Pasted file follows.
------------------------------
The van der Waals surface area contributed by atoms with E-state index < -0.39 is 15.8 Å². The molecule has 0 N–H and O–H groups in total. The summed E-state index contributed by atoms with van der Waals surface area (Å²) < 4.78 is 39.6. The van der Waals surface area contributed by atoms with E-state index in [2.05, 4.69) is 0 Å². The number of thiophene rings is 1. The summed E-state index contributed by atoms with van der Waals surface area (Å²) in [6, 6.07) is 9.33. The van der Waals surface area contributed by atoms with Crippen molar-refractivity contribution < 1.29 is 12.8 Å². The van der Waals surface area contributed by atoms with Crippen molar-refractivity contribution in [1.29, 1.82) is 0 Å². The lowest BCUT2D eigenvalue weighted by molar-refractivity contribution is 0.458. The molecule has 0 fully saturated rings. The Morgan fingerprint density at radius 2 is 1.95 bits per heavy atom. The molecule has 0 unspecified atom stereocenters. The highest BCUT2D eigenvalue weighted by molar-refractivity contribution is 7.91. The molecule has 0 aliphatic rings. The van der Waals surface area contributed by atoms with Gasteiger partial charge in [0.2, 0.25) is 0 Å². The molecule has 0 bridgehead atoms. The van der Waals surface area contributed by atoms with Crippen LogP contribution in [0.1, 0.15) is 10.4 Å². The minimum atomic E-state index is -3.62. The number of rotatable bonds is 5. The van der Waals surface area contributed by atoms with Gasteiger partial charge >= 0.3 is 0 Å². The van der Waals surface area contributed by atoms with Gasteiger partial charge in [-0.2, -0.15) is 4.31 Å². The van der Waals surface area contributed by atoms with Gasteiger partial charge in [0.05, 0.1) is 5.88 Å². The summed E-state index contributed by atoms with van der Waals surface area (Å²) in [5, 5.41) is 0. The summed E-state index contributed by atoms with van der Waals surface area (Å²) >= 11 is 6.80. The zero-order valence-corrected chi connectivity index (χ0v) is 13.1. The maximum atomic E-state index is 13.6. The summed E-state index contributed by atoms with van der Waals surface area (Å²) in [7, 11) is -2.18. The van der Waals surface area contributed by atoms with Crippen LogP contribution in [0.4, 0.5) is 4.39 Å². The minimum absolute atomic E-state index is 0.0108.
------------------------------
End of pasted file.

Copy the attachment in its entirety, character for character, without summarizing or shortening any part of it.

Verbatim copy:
The van der Waals surface area contributed by atoms with E-state index < -0.39 is 15.8 Å². The molecule has 0 N–H and O–H groups in total. The summed E-state index contributed by atoms with van der Waals surface area (Å²) < 4.78 is 39.6. The van der Waals surface area contributed by atoms with E-state index in [2.05, 4.69) is 0 Å². The number of thiophene rings is 1. The summed E-state index contributed by atoms with van der Waals surface area (Å²) in [6, 6.07) is 9.33. The van der Waals surface area contributed by atoms with Crippen molar-refractivity contribution < 1.29 is 12.8 Å². The van der Waals surface area contributed by atoms with Crippen molar-refractivity contribution in [1.29, 1.82) is 0 Å². The lowest BCUT2D eigenvalue weighted by molar-refractivity contribution is 0.458. The molecule has 0 fully saturated rings. The Morgan fingerprint density at radius 2 is 1.95 bits per heavy atom. The molecule has 0 unspecified atom stereocenters. The highest BCUT2D eigenvalue weighted by molar-refractivity contribution is 7.91. The molecule has 0 aliphatic rings. The van der Waals surface area contributed by atoms with Gasteiger partial charge in [0.2, 0.25) is 0 Å². The molecule has 0 bridgehead atoms. The van der Waals surface area contributed by atoms with Crippen LogP contribution in [0.1, 0.15) is 10.4 Å². The minimum atomic E-state index is -3.62. The number of rotatable bonds is 5. The van der Waals surface area contributed by atoms with Gasteiger partial charge >= 0.3 is 0 Å². The van der Waals surface area contributed by atoms with Gasteiger partial charge in [-0.2, -0.15) is 4.31 Å². The van der Waals surface area contributed by atoms with Gasteiger partial charge in [0.05, 0.1) is 5.88 Å². The summed E-state index contributed by atoms with van der Waals surface area (Å²) in [5, 5.41) is 0. The summed E-state index contributed by atoms with van der Waals surface area (Å²) >= 11 is 6.80. The zero-order valence-corrected chi connectivity index (χ0v) is 13.1. The maximum atomic E-state index is 13.6. The summed E-state index contributed by atoms with van der Waals surface area (Å²) in [7, 11) is -2.18. The van der Waals surface area contributed by atoms with Crippen LogP contribution in [0.4, 0.5) is 4.39 Å². The minimum absolute atomic E-state index is 0.0108.